One of our ministry leaders retired only to get a job offer he could not refuse.
Well, okay, he could have said no, but it was too much money. He could put more feathers in his retirement nest. Plus he liked being wanted, and he loved being part of a team.
But how could he be so lucky? Because when opportunity knocked, he was prepared. He already knew how to get, make and evaluate job offers. We thought we would share with you too.
In the new world of work, you do not just wait for offers, you make offers. Let’s say you see an opportunity you believe is right for you. In your mind, you have already selected it, even though there is no offer to accept.
Think “ME, Inc.” Consider yourself a 1-person corporation owned by God. No matter who you seek and what they want, identify needs and propose solutions. Figure out what they want accomplished, and recommend how they can get the results they want. Be open to being hired as an employee, a self-employed contractor or a business owner providing a service.
To Get an Offer
- Follow-up every week for 7 weeks with the decision-maker by either email, phone call or even letter.
- Every week, demonstrate that you are the most prepared, most passionate and also qualified.
- Each week look for news or information to highlight your message of what you do that they need most.
- Search for other opportunities in case this one goes away.
- If you get an offer from a second employer, tell the first employer.
To Make an Offer
- Write a one-page proposal with five parts: their needs, your services, time, results and money.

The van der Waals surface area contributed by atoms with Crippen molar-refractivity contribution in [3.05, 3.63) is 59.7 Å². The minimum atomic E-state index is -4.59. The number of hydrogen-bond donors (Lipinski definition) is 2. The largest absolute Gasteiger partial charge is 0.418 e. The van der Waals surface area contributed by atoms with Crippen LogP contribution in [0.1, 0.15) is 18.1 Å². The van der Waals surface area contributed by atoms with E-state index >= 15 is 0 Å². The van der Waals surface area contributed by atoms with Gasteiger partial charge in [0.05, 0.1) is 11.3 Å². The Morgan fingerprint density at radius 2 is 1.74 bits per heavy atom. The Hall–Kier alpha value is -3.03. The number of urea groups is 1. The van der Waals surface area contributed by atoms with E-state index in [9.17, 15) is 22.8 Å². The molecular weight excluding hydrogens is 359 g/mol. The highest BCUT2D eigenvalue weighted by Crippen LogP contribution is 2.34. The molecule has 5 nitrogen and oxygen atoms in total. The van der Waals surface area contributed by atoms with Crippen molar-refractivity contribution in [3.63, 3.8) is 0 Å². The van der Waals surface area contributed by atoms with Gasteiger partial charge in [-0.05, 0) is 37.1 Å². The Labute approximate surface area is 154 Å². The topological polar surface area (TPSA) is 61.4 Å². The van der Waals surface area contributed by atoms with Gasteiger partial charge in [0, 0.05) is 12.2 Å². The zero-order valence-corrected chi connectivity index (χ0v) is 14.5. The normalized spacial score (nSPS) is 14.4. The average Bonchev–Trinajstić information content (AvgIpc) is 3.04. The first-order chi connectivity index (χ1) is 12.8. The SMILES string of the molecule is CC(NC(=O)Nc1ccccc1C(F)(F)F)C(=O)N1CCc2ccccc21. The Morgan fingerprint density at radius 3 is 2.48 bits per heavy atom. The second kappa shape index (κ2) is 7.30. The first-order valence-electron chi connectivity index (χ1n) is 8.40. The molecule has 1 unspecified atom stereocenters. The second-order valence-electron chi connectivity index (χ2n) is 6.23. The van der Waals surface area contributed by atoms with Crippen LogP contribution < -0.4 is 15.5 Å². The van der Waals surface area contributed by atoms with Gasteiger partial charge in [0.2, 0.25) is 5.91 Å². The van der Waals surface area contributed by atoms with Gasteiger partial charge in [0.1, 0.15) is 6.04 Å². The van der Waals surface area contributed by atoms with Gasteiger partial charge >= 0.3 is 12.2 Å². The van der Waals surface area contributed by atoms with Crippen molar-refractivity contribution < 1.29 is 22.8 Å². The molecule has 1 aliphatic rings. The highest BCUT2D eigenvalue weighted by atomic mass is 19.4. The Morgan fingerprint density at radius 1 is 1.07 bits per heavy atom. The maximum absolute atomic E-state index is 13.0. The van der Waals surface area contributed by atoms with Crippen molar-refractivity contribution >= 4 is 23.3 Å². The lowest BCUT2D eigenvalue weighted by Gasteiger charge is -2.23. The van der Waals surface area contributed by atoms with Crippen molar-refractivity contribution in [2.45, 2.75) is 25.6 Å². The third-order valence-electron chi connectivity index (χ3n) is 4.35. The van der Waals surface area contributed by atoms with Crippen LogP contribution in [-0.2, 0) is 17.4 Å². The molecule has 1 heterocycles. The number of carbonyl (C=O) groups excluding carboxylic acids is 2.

- Describe their needs as described in job posting and interview.
- Describe the services you provide that meets their needs.
- Outline a recommended work plan, timeline and estimated cost.
- Describe the results they can expect.
- Seek to talk the proposal through with them, make changes, then send a final written proposal.
To Evaluate an Offer
If an offer is made, listen attentively and respectfully. Take notes and repeat to verify the offer. If you are not clear about any aspect of the offer, ask questions. If it is a professional or salaried position, ask for the offer to be put in writing and sent to you. Do not immediately debate or negotiate. Do not accept or decline. Tell them how appreciative and interested you are. Ask when an answer is needed.
If you receive a written offer, review it carefully. Make notes of questions. If you are not good with details, ask a trusted family member or friend to review the written offer. Call or email the key contact person with questions. If you have concerns or you need to negotiate, seek to meet them in-person.
A job is not just what you do 8 hours (or more) a day; a job involves the organization, other employees, a boss and so much more. Getting to know the full scope of the opportunity takes work. So let’s get started!
- Understand the title, the reporting relationships, the hours of work per week, the amount of travel.
- Find out details such as the expected dress code, working hours and if telecommuting is available.
- Get a feel for the culture, especially the personalities and values of the key players.
Understand the employment offer by asking these questions:
- What is the starting salary? What is the total salary range for the position? Is the offer flexible?
- How often are performance and salary reviewed?
- Is there commission or bonus? How much is it? What is it based on? When is it paid?
- Is there a hiring bonus? Ask about reimbursement for lost bonus from current employer.
- Is there use of a car or is there a car allowance?
- Is equity in the company available in the form of stock or options?
- What about 401(k) and savings plans?
- Is there insurance (health, dental, life, disability, other)?
- Are there deferred compensation plans, savings plans, etc.?
- If relocation is required, what is covered? The move? House sale?
- Temporary living? Commuting?
Another one of our ministry leaders was one of the best-ever negotiators as it related to compensation and benefits. No matter what the situation or how much experience he had, he always used a check-list to be sure he missed nothing. Attached is his Understanding the Offer worksheet that we hope will work for you.